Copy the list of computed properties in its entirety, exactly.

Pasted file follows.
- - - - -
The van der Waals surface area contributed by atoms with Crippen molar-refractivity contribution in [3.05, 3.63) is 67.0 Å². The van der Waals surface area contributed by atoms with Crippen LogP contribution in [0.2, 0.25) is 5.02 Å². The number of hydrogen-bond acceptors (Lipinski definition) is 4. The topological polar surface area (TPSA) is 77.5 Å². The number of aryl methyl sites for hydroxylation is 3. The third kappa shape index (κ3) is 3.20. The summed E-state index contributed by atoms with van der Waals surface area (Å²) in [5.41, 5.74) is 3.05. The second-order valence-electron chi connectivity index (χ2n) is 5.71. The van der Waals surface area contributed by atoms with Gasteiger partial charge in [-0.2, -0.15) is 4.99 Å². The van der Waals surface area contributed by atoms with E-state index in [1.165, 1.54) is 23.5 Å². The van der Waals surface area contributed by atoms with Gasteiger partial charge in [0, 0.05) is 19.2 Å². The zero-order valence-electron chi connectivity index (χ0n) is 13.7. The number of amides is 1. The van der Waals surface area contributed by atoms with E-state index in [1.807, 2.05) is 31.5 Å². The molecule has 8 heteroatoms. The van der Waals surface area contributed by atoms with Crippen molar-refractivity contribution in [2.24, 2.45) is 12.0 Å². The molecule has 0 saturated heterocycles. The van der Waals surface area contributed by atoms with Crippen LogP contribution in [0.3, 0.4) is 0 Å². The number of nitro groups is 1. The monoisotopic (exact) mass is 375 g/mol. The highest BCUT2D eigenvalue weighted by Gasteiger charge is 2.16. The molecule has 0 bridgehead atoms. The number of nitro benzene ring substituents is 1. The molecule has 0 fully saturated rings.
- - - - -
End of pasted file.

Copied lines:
The van der Waals surface area contributed by atoms with Crippen molar-refractivity contribution in [3.05, 3.63) is 67.0 Å². The van der Waals surface area contributed by atoms with Crippen LogP contribution in [0.2, 0.25) is 5.02 Å². The number of hydrogen-bond acceptors (Lipinski definition) is 4. The topological polar surface area (TPSA) is 77.5 Å². The number of aryl methyl sites for hydroxylation is 3. The third kappa shape index (κ3) is 3.20. The summed E-state index contributed by atoms with van der Waals surface area (Å²) in [5.41, 5.74) is 3.05. The second-order valence-electron chi connectivity index (χ2n) is 5.71. The van der Waals surface area contributed by atoms with Gasteiger partial charge in [-0.2, -0.15) is 4.99 Å². The van der Waals surface area contributed by atoms with E-state index in [1.165, 1.54) is 23.5 Å². The van der Waals surface area contributed by atoms with Gasteiger partial charge in [0, 0.05) is 19.2 Å². The zero-order valence-electron chi connectivity index (χ0n) is 13.7. The number of amides is 1. The van der Waals surface area contributed by atoms with E-state index in [1.807, 2.05) is 31.5 Å². The molecule has 8 heteroatoms. The van der Waals surface area contributed by atoms with Crippen molar-refractivity contribution in [2.24, 2.45) is 12.0 Å². The molecule has 0 saturated heterocycles. The van der Waals surface area contributed by atoms with Crippen LogP contribution in [0.3, 0.4) is 0 Å². The number of nitro groups is 1. The monoisotopic (exact) mass is 375 g/mol. The highest BCUT2D eigenvalue weighted by Gasteiger charge is 2.16. The molecule has 0 bridgehead atoms. The number of nitro benzene ring substituents is 1. The molecule has 0 fully saturated rings.